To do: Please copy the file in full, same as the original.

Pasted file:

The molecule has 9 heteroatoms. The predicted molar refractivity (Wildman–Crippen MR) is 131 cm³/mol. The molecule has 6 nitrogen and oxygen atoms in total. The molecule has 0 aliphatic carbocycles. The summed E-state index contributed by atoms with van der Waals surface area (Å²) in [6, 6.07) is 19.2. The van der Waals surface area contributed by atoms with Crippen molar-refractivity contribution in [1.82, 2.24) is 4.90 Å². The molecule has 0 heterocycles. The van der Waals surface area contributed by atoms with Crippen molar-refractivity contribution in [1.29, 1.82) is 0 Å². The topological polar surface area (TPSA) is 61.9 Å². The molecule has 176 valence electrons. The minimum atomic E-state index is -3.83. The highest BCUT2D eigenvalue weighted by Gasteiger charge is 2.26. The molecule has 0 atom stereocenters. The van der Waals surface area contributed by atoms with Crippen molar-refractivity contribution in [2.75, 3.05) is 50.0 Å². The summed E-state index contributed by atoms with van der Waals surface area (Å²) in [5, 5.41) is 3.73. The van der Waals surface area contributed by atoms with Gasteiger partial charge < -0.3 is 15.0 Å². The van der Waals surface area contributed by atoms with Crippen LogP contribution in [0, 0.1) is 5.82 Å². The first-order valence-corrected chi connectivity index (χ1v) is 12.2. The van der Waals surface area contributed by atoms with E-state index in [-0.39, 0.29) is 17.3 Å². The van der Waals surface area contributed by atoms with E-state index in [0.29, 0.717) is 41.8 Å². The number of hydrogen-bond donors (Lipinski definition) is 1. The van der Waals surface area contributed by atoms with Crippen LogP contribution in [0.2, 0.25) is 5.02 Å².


The molecule has 9 heteroatoms. The predicted molar refractivity (Wildman–Crippen MR) is 131 cm³/mol. The molecule has 6 nitrogen and oxygen atoms in total. The molecule has 0 aliphatic carbocycles. The summed E-state index contributed by atoms with van der Waals surface area (Å²) in [6, 6.07) is 19.2. The van der Waals surface area contributed by atoms with Crippen molar-refractivity contribution in [1.82, 2.24) is 4.90 Å². The molecule has 0 heterocycles. The van der Waals surface area contributed by atoms with Crippen molar-refractivity contribution in [1.29, 1.82) is 0 Å². The topological polar surface area (TPSA) is 61.9 Å². The molecule has 176 valence electrons. The minimum atomic E-state index is -3.83. The highest BCUT2D eigenvalue weighted by Gasteiger charge is 2.26. The molecule has 0 atom stereocenters. The van der Waals surface area contributed by atoms with Crippen molar-refractivity contribution in [2.75, 3.05) is 50.0 Å². The summed E-state index contributed by atoms with van der Waals surface area (Å²) in [5, 5.41) is 3.73. The van der Waals surface area contributed by atoms with Gasteiger partial charge < -0.3 is 15.0 Å². The van der Waals surface area contributed by atoms with Crippen LogP contribution in [0, 0.1) is 5.82 Å². The first-order valence-corrected chi connectivity index (χ1v) is 12.2. The van der Waals surface area contributed by atoms with E-state index in [-0.39, 0.29) is 17.3 Å². The van der Waals surface area contributed by atoms with E-state index in [0.29, 0.717) is 41.8 Å². The number of hydrogen-bond donors (Lipinski definition) is 1. The van der Waals surface area contributed by atoms with Crippen LogP contribution in [0.2, 0.25) is 5.02 Å².